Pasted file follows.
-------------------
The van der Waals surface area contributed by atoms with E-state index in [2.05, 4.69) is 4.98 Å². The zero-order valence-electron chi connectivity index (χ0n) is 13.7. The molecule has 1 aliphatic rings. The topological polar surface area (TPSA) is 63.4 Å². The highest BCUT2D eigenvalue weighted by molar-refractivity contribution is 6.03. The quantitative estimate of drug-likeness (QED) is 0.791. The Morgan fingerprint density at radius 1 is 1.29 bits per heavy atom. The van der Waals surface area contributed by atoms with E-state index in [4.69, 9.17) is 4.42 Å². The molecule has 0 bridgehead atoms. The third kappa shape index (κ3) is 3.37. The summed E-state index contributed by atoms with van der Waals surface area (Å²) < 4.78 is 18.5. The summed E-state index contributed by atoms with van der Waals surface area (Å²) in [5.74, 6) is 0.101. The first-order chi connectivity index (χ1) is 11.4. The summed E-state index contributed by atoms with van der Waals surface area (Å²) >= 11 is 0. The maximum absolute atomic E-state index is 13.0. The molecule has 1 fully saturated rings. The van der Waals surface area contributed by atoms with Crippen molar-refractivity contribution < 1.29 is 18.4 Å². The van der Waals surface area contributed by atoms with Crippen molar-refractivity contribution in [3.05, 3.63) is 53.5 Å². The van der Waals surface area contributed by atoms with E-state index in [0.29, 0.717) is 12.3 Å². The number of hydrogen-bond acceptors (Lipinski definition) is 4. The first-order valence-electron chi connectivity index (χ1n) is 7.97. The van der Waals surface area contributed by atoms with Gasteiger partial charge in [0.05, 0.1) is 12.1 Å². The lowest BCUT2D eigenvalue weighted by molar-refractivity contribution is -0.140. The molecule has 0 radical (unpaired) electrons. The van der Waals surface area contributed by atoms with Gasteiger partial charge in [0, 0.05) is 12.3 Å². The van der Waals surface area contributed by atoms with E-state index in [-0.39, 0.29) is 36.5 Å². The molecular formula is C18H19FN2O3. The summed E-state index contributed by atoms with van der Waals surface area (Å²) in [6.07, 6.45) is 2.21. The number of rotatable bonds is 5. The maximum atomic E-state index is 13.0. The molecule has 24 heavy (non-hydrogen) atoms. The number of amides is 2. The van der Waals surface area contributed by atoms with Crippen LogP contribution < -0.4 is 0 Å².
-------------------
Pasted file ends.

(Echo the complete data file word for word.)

The van der Waals surface area contributed by atoms with E-state index in [2.05, 4.69) is 4.98 Å². The zero-order valence-electron chi connectivity index (χ0n) is 13.7. The molecule has 1 aliphatic rings. The topological polar surface area (TPSA) is 63.4 Å². The highest BCUT2D eigenvalue weighted by molar-refractivity contribution is 6.03. The quantitative estimate of drug-likeness (QED) is 0.791. The Morgan fingerprint density at radius 1 is 1.29 bits per heavy atom. The van der Waals surface area contributed by atoms with E-state index in [4.69, 9.17) is 4.42 Å². The molecule has 0 bridgehead atoms. The third kappa shape index (κ3) is 3.37. The summed E-state index contributed by atoms with van der Waals surface area (Å²) < 4.78 is 18.5. The summed E-state index contributed by atoms with van der Waals surface area (Å²) in [5.74, 6) is 0.101. The first-order chi connectivity index (χ1) is 11.4. The summed E-state index contributed by atoms with van der Waals surface area (Å²) >= 11 is 0. The maximum absolute atomic E-state index is 13.0. The molecule has 1 fully saturated rings. The van der Waals surface area contributed by atoms with Crippen molar-refractivity contribution < 1.29 is 18.4 Å². The van der Waals surface area contributed by atoms with Crippen molar-refractivity contribution in [3.05, 3.63) is 53.5 Å². The van der Waals surface area contributed by atoms with E-state index in [0.29, 0.717) is 12.3 Å². The number of hydrogen-bond acceptors (Lipinski definition) is 4. The first-order valence-electron chi connectivity index (χ1n) is 7.97. The van der Waals surface area contributed by atoms with Gasteiger partial charge in [0.05, 0.1) is 12.1 Å². The lowest BCUT2D eigenvalue weighted by molar-refractivity contribution is -0.140. The molecule has 0 radical (unpaired) electrons. The van der Waals surface area contributed by atoms with Gasteiger partial charge in [0, 0.05) is 12.3 Å². The van der Waals surface area contributed by atoms with E-state index in [-0.39, 0.29) is 36.5 Å². The molecular formula is C18H19FN2O3. The summed E-state index contributed by atoms with van der Waals surface area (Å²) in [6.07, 6.45) is 2.21. The number of rotatable bonds is 5. The maximum atomic E-state index is 13.0. The molecule has 24 heavy (non-hydrogen) atoms. The number of amides is 2. The van der Waals surface area contributed by atoms with Crippen LogP contribution < -0.4 is 0 Å².